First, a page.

The rel­a­tive sta­bil­ity that Le­banon has main­tained through years of re­gional strife rests on one thing: Its cur­rency peg, said a re­port in the Fi­nan­cial Times. This has kept the Le­banese pound at about 1,500 to the US dol­lar for al­most 20 years.

Con­fi­dence in the peg is sus­tained by the for­eign ex­change re­serves. But sus­tain­ing the re­serves re­quire a con­stant flow of de­posits into the bank­ing sys­tem. In this, Le­banon is blessed like no other coun­try by its di­as­pora, which last year sent home re­mit­tances of $7.6 bil­lion, the FT said. Th­ese ex­pat in­flows have oiled the gov­ern­ment’s re­quests for sov­er­eign debt in­vest­ment be­cause money pour­ing into Le­banese banks (about 60 per­cent of it in

Ev­i­dently, when Riyadh de­cided to put the mar­ket in or­der, it did. The past seven months showed what Riyadh can do to save the mar­ket. But Saudi Ara­bia can’t do every­thing alone. Russia has po­lit­i­cal in­flu­ence over many pro­duc­ers such as Azer­bai­jan, Kaza­khstan and Iran. The pres­ence of Russia made many com­mit to the deal.

In or­der for the deal to suc­ceed, the pres­ence of Saudi Ara­bia and Russia must con­tinue. And with the suc­cess of the deal so far, pro­duc­ers who are en­joy­ing bet­ter in­comes are happy to ex­tend it. Now, will the co­op­er­a­tion last for a “very long” time and ful­fil its goals? This rests on other fac­tors.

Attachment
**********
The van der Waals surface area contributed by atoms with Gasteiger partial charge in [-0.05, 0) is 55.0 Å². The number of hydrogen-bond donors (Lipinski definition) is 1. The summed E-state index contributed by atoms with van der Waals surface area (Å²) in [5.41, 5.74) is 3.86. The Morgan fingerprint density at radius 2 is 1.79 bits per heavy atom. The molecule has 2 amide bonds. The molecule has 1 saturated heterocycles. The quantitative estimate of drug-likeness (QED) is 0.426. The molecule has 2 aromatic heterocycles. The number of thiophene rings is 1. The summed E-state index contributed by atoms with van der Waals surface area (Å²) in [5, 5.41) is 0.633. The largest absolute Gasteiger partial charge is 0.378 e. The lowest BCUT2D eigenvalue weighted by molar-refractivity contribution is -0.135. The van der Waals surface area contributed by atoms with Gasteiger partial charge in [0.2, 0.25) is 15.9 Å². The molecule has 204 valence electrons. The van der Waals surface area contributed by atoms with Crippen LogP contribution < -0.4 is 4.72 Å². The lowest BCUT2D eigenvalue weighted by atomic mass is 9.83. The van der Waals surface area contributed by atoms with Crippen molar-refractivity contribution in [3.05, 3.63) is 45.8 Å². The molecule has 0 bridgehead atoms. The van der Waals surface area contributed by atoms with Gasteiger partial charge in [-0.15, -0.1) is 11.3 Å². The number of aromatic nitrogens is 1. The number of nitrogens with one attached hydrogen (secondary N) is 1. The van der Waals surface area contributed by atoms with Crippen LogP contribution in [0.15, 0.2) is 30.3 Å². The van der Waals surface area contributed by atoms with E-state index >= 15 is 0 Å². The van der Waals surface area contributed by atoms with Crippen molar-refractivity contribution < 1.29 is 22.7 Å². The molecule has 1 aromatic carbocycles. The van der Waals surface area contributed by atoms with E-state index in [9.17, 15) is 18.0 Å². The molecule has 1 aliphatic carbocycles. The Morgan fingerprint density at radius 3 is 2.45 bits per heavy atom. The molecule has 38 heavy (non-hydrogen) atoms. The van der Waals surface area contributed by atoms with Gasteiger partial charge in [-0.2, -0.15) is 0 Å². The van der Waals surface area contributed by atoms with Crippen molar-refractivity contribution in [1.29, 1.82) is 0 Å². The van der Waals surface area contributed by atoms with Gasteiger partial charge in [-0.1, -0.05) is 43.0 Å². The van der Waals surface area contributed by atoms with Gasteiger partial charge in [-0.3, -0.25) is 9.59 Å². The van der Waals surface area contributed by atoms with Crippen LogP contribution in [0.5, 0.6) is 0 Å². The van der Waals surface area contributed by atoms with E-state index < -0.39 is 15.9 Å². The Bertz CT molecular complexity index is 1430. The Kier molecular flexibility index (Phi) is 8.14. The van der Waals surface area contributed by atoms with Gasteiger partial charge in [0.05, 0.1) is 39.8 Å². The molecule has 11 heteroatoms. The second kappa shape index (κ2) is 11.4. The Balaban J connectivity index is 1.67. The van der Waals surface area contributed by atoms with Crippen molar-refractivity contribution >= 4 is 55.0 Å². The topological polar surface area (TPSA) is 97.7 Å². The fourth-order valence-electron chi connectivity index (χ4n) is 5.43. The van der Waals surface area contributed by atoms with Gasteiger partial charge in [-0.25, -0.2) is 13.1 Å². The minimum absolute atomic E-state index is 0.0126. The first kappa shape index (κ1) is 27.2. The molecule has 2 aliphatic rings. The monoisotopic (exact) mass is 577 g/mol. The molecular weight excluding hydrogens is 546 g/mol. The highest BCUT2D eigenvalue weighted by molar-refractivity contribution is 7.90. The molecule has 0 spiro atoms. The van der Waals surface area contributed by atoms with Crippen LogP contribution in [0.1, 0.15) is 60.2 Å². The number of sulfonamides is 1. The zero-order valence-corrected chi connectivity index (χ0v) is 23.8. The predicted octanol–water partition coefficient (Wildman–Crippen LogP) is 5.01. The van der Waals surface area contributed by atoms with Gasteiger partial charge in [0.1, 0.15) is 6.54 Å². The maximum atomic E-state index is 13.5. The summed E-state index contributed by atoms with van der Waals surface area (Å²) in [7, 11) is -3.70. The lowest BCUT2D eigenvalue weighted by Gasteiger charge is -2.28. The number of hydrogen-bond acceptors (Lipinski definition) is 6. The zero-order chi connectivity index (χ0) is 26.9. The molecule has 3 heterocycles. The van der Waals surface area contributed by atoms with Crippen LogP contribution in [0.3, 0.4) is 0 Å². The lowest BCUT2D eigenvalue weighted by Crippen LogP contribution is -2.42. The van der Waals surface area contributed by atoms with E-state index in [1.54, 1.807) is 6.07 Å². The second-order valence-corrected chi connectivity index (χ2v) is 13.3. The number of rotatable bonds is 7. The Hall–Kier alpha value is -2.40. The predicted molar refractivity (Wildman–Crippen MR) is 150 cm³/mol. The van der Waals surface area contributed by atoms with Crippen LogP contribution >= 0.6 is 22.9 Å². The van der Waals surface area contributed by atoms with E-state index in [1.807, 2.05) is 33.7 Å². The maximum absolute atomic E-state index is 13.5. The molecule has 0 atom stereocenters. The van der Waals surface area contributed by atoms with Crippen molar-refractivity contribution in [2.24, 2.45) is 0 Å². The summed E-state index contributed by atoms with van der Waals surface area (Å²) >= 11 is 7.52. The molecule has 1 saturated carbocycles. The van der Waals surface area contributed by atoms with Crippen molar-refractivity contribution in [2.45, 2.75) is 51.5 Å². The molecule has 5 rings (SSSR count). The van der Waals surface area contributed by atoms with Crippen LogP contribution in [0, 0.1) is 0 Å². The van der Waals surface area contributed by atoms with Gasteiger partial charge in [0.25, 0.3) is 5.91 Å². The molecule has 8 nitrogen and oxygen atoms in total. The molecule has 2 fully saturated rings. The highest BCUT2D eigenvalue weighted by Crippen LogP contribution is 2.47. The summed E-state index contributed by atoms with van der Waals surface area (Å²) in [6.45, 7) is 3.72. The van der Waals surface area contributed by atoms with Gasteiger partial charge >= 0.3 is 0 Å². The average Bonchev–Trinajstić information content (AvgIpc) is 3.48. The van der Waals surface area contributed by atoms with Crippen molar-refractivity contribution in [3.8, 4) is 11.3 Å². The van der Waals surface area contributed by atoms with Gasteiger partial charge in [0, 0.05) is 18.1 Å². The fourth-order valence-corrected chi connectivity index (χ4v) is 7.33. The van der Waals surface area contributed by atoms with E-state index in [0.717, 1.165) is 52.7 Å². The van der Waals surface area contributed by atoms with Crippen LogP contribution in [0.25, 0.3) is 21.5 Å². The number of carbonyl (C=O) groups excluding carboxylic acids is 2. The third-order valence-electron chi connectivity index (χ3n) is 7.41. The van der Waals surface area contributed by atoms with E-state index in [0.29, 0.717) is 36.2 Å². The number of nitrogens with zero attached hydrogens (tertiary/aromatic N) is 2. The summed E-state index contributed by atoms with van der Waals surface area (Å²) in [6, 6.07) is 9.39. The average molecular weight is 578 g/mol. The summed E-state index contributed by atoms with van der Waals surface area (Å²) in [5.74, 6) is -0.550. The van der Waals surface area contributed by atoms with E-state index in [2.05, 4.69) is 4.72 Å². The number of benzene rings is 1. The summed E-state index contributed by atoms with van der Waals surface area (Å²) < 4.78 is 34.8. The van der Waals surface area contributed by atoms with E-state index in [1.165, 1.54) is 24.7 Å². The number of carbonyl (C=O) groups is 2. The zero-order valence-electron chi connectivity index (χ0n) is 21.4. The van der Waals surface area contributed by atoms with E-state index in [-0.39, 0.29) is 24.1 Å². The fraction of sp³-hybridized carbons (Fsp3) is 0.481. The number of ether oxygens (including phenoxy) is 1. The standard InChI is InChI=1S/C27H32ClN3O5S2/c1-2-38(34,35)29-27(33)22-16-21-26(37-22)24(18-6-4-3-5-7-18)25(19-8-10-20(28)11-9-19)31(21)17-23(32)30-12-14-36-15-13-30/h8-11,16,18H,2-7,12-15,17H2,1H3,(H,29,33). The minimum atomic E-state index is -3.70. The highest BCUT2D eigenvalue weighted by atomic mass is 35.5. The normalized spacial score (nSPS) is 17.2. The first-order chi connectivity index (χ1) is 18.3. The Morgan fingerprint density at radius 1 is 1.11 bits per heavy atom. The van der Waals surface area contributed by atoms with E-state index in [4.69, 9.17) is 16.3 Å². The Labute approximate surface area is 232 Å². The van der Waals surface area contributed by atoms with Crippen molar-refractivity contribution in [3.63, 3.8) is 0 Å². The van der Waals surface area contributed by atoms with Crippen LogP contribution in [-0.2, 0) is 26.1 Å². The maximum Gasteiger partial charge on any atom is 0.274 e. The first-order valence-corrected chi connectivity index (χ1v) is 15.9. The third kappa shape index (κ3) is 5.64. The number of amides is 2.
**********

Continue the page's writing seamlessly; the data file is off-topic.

The orig­i­nal deal was an ad hoc one to lower global in­ven­to­ries and bring prices up to a level to spur in­vest­ment in the in­dus­try. A new frame­work will be needed if it is to last for decades.

The deal shouldn’t only be about cut­ting pro­duc­tion when oil prices are low, but should con­sider more flex­i­ble pro­duc­tion mech­a­nisms to al­low pro­duc­ers to in­crease out­put at times of dol­lars) al­lows those very same banks to pur­chase Le­banese gov­ern­ment bonds.

But now, there is a prob­lem. About two thirds of th­ese re­mit­tances, ac­cord­ing to the FT, come from ex­pats in the Gulf and could be at risk from ten­sions be­tween Beirut and Riyadh that stem from Iran’s sup­port for Hezbol­lah in Le­banon.

Mean­while, a re­cent re­port from Bloomberg said that the cen­tral bank “needs to mit­i­gate a slow­down in bank de­posits, whose growth has helped sup­port soar­ing pub­lic debt.” In 2017, pri­vate sec­tor de­posit growth was 3.8 per­cent — be­low the av­er­age 7 per­cent growth in pre­vi­ous years, it said.

Growth and bet­ter gov­er­nance are the key to fu­ture pros­per­ity, the IMF said.